Twitch, a popular streaming platform, recently introduced its new Partner Plus program. While the promise of a 70/30 revenue split enticed many, the stringent requirements have drawn criticism, with Twitch streamer PaladinAmber leading the charge.
The Partner Plus Program: A Glimmer of Hope?
Twitch revealed its new Partner Plus program earlier this week. The program offered the sought-after 70/30 revenue split, creating a wave of excitement among streamers.
However, upon closer inspection, the requirements seemed less inviting. To qualify, partners must maintain a sub count of at least 350 recurring paid subscriptions for three consecutive months.
Once qualified, they are enrolled for the next 12 months, even if the subscription count falls below the threshold during the year. The 70/30 split applies only until streamers reach $100k in revenue.
PaladinAmber Takes a Stand Against Twitch’s New Program
PaladinAmber, a Twitch streamer, was among those who voiced their frustration about the Partner Plus program’s requirements.
In response to Twitch’s announcement, she tweeted, “This was the secret deal that they offered other streamers. If you hit this quota for three months, you got the deal indefinitely.
Now they’ve added a cap for the time period of 12 months. Meaning every year you have to hit this.”
She continued her critique, pointing out the economic challenges facing many streamers and their audience.
“Unless you’re sitting at around 1k viewers or more, this is so unobtainable right now based off individual and reoccurring subs, not gifted and not prime,” she added.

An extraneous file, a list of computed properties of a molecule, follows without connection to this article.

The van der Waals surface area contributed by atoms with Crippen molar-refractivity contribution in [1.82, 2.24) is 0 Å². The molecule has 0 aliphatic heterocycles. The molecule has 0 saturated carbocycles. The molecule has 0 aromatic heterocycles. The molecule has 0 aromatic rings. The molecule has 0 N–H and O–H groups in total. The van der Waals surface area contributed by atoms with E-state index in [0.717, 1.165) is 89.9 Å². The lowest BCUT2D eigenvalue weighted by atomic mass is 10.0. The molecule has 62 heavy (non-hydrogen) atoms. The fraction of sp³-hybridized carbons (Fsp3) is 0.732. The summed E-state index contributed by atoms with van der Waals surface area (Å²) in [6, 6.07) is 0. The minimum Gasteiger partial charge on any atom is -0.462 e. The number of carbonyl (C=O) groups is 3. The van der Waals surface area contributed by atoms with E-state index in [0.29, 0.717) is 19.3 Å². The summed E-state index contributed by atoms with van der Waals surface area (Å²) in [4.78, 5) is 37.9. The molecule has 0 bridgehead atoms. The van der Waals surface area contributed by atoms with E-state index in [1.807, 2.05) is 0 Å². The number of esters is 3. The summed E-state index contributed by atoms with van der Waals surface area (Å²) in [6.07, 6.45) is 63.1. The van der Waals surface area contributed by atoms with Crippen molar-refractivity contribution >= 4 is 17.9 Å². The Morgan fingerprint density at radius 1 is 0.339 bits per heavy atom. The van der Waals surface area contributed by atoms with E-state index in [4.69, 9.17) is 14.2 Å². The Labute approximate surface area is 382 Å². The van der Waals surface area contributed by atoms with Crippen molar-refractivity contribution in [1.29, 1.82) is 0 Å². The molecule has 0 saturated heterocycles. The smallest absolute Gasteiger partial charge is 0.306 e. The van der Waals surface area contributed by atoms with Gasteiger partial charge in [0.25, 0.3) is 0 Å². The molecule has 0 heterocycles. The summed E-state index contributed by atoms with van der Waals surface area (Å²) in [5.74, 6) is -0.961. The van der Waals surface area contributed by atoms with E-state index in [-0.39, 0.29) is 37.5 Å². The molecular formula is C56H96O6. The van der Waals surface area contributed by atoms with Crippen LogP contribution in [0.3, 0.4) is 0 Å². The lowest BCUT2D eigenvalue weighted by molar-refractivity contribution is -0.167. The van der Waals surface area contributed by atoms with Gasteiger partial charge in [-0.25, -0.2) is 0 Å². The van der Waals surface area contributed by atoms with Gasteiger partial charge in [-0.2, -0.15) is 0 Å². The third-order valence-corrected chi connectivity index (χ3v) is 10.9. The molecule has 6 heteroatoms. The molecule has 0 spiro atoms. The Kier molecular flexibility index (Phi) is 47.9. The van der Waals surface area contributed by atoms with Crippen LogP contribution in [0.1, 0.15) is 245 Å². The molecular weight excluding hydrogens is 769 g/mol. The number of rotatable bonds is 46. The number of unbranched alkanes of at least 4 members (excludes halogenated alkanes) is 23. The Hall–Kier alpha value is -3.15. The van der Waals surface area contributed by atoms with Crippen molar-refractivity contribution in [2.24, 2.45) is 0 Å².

PaladinAmber further argued that no platform deserves 50% of the income a creator makes.
She criticized Twitch for claiming to provide a stage while effectively giving creators an empty room they must populate themselves.
Despite potential repercussions, she vowed to continue speaking out against the program and expressed willingness to stream on rival platforms like Kick and YouTube.
Twitch Responds to the Outcry
Merry Kish, a Director of Community Marketing & Production at Twitch, responded to PaladinAmber’s tweet chain.
She stated that streamers wouldn’t face bans for discussing revenue share and their expectations from such deals.
She acknowledged the limitations of the Partner Plus program, saying, “I think the hope is that it creates transparency around a deal that was behind closed doors for so long, but I agree it’s a select few that can benefit from it.”
To which, PaladinAmber responded by expressing empathy for Twitch employees. She reiterated that her criticisms were directed at the program and its potential impact on a majority of streamers.
In her final comment, Kish emphasized the symbiotic relationship between Twitch and its streamers, saying, “We’re all working a job to survive.
How you, a streamer who makes a living off of content creation, continue to grow and be successful is my success metric. Because if you can’t do it, I’m out of a job too.”
The introduction of Twitch’s Partner Plus program has opened up a contentious dialogue about platform responsibility and the reality of economic challenges faced by streamers.
It remains to be seen how Twitch will navigate this complex situation, balancing its business model with the needs of its creator community.